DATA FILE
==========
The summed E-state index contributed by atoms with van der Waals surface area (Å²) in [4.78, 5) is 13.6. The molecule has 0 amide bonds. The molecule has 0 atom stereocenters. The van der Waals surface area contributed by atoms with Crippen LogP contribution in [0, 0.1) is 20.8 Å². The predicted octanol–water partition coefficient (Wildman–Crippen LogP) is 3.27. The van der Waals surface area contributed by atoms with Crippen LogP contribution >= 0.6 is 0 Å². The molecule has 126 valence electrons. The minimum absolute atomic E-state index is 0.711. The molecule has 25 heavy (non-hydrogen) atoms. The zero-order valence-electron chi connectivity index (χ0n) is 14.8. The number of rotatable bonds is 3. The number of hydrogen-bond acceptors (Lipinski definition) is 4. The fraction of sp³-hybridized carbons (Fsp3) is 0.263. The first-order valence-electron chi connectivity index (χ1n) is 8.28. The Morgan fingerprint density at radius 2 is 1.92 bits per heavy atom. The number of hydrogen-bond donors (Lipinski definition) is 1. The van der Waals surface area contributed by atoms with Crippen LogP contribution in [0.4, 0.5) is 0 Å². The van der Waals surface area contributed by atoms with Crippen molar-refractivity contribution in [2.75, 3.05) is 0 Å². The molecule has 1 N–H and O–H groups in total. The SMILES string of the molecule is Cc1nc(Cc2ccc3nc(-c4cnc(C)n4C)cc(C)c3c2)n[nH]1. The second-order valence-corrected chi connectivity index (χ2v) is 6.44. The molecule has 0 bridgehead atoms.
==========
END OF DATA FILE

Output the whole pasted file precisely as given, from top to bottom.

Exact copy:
The summed E-state index contributed by atoms with van der Waals surface area (Å²) in [4.78, 5) is 13.6. The molecule has 0 amide bonds. The molecule has 0 atom stereocenters. The van der Waals surface area contributed by atoms with Crippen LogP contribution in [0, 0.1) is 20.8 Å². The predicted octanol–water partition coefficient (Wildman–Crippen LogP) is 3.27. The van der Waals surface area contributed by atoms with Crippen LogP contribution >= 0.6 is 0 Å². The molecule has 126 valence electrons. The minimum absolute atomic E-state index is 0.711. The molecule has 25 heavy (non-hydrogen) atoms. The zero-order valence-electron chi connectivity index (χ0n) is 14.8. The number of rotatable bonds is 3. The number of hydrogen-bond acceptors (Lipinski definition) is 4. The fraction of sp³-hybridized carbons (Fsp3) is 0.263. The first-order valence-electron chi connectivity index (χ1n) is 8.28. The Morgan fingerprint density at radius 2 is 1.92 bits per heavy atom. The number of hydrogen-bond donors (Lipinski definition) is 1. The van der Waals surface area contributed by atoms with Crippen LogP contribution in [0.4, 0.5) is 0 Å². The van der Waals surface area contributed by atoms with Crippen molar-refractivity contribution in [2.75, 3.05) is 0 Å². The molecule has 1 N–H and O–H groups in total. The SMILES string of the molecule is Cc1nc(Cc2ccc3nc(-c4cnc(C)n4C)cc(C)c3c2)n[nH]1. The second-order valence-corrected chi connectivity index (χ2v) is 6.44. The molecule has 0 bridgehead atoms.